The simple experiments that students plan and carry out help them to test (1) whether and how the technology works and (2) whether the model they have built based on the text is correct or has to be revised. Students work with reagents that have no modern names or chemical formulas on the jars or flasks; they may be labeled either by their archaic names (the same that are used in the texts) or by the names that the students have given them previously; the latter is referred to as the parallel language (Vysotskaya et al., 2015).
At first, the models that are built with the students may have a very simple form. Subsequently, they have to be developed and differentiated, and every new step requires a whole learning cycle from reading a text to planning experiments and drawing the conclusions (see below).
Cultural-Historical Context: Ancient Technologies for Model Building
According to our experience (Vysotskaya, Khrebtova, & Rekhtman, 2016), ancient technologies make an excellent context for students’ modelling activities because of the following:
Each archaic technology has its modern descendant that serves a major human need, and it makes clear to students why people used it in the past, why people do it today, and why the internals of the technology is still interesting to modern people.
An archaic technology is based on the simplest model of the phenomena, and this makes it the best starting point for students to build a model of their own. Every next generation of the technology is based on a more complicated model that involves more factors and has to be built from the simplest model to be completely understandable and applicable by students.
The simplest model forms the first and most fundamental layer of a concept stratal structure (cf. De Vos et al.). It is essential for students to uncover and realize what it is before they learn about the subsequent, more advanced layers if we want students to apply the concept freely in all necessary situations, and especially in real life.
An overview of the course content is present below.
The Nature Works for Humans: Why & How?
Our science course for 5-graders aims at introducing them to the activities and ideas that many centuries ago gave birth to the natural sciences as we know them today. The models that students should build based on the descriptive texts and the associated experiments form the foundation of their perception of natural sciences. Teachers consider such models so trivial that usually don’t even bother teaching them because they believe that students can learn on the go. However, our findings indicate that these ideas should be taught to the students if we want the more advanced models be built on this foundation. This is a goal of our introductory science course called “Narture” (Vysotskaya et al., 2018).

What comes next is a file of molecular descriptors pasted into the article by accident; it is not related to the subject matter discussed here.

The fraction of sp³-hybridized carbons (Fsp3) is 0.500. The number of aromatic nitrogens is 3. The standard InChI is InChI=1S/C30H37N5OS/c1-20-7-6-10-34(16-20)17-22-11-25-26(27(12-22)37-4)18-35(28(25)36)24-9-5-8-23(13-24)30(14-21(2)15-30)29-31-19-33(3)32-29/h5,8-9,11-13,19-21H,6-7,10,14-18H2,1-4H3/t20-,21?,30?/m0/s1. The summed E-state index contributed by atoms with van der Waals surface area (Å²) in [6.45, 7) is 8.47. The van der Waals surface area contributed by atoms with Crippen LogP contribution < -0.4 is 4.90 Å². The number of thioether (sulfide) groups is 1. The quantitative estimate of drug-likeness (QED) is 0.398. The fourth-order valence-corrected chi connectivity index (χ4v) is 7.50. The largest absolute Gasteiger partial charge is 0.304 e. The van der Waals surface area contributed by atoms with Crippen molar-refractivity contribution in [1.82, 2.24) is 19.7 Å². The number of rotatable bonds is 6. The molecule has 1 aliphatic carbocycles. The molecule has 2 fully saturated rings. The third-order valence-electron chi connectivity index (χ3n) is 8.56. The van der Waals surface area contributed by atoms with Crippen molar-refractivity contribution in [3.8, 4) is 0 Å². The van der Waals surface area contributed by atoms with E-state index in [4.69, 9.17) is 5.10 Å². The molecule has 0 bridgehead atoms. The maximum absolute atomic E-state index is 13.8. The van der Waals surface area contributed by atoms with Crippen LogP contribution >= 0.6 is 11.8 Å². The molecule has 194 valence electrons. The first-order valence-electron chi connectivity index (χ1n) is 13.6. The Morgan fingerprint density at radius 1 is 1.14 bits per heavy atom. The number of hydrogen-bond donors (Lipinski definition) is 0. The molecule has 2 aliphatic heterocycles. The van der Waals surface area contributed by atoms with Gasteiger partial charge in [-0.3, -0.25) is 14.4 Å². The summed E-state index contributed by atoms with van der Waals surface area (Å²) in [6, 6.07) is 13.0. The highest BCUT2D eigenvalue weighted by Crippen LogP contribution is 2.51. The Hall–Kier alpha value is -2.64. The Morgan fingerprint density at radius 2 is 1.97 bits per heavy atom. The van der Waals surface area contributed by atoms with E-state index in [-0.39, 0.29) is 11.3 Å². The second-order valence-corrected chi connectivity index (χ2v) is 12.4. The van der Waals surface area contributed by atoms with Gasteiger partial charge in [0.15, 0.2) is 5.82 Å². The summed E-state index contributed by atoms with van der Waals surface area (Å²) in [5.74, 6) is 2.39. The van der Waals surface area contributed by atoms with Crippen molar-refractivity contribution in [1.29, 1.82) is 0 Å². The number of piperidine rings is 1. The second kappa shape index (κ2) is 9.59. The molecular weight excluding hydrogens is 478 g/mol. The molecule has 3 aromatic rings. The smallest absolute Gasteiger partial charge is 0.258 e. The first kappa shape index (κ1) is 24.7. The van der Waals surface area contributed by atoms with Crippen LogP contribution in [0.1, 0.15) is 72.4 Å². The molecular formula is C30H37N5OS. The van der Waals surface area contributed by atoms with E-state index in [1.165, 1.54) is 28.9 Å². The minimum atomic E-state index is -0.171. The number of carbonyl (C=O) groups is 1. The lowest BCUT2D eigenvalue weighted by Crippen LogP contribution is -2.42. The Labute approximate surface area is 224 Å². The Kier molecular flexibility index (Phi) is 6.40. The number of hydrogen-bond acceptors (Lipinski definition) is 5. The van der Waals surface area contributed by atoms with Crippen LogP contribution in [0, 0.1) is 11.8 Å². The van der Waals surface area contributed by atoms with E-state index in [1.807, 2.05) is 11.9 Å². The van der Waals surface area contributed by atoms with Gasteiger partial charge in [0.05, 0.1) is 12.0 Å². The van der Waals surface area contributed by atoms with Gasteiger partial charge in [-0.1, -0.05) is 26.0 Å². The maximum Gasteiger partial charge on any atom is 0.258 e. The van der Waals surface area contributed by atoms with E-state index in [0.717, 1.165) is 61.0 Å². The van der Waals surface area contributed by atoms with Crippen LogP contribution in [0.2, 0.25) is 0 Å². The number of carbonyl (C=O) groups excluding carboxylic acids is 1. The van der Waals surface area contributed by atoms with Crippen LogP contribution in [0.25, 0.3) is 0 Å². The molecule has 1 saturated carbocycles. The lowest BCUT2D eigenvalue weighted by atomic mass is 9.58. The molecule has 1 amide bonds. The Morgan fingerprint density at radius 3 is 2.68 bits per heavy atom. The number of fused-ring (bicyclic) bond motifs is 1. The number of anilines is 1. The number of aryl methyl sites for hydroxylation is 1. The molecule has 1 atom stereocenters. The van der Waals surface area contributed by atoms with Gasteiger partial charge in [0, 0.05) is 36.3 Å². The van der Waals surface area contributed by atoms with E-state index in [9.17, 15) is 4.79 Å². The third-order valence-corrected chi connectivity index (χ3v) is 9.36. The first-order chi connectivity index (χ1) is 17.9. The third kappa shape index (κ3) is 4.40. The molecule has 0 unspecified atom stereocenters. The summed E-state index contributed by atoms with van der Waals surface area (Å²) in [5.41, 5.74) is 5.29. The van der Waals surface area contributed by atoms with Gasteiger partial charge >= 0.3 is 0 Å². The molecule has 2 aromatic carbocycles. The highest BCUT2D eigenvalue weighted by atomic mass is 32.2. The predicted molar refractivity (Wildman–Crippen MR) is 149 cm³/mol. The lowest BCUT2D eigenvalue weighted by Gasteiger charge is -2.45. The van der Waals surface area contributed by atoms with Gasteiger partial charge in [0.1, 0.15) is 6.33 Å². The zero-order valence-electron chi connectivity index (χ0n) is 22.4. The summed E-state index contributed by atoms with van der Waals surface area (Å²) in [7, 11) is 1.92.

We formulate the main idea of the first module as follows: “Humans’ way to survive is to make tools”. Students should realize here that every tool, even as simple as stone age hammer and axe, has its own function, and it determines how the tool looks, how it works, and from which material it is made. During this work, the students learn to ask a few important questions, such as “For what purpose was it made?” and “How did it work?”, and realize that the function of a certain tool is fundamental for finding the answers.
The next few modules are devoted to the following:
to build and comprehend the flowchart model of a technology as the first step to understand it (Fig. 01);
to start building the Basic Particle Model (Vysotskaya et al., 2015) in order to plan and predict the processes of production of various substances of interest (salt, sugar, oil etc.) – see Fig.
02. On this basis, the students can construct the simplest model of chemical reaction, namely, that the particles of products differ from the particles of reagents.
Model Building & Development
What features of the course can support students’ activity of model building? Let’s take a closer look with the model of chemical reaction as an example. Here we consider the process of smelting iron.
In our science course, the 5-graders read a text about smelting iron for the purpose of eventually making tools and weapons. They draw a diagram showing how the furnace was loaded at the start of the process (Fig. 03). Then they build a multi-particle diagram of the process based on the text (Fig. 04).
This is the simplest possible model of the reaction of interest: it only reflects the fact that every substance named in the text has different particles (ore, coal, iron), but it does not discuss other products of the reaction because this question simply cannot appear at this level. However, the idea that the product of reaction is different from its reagents is emphasized here.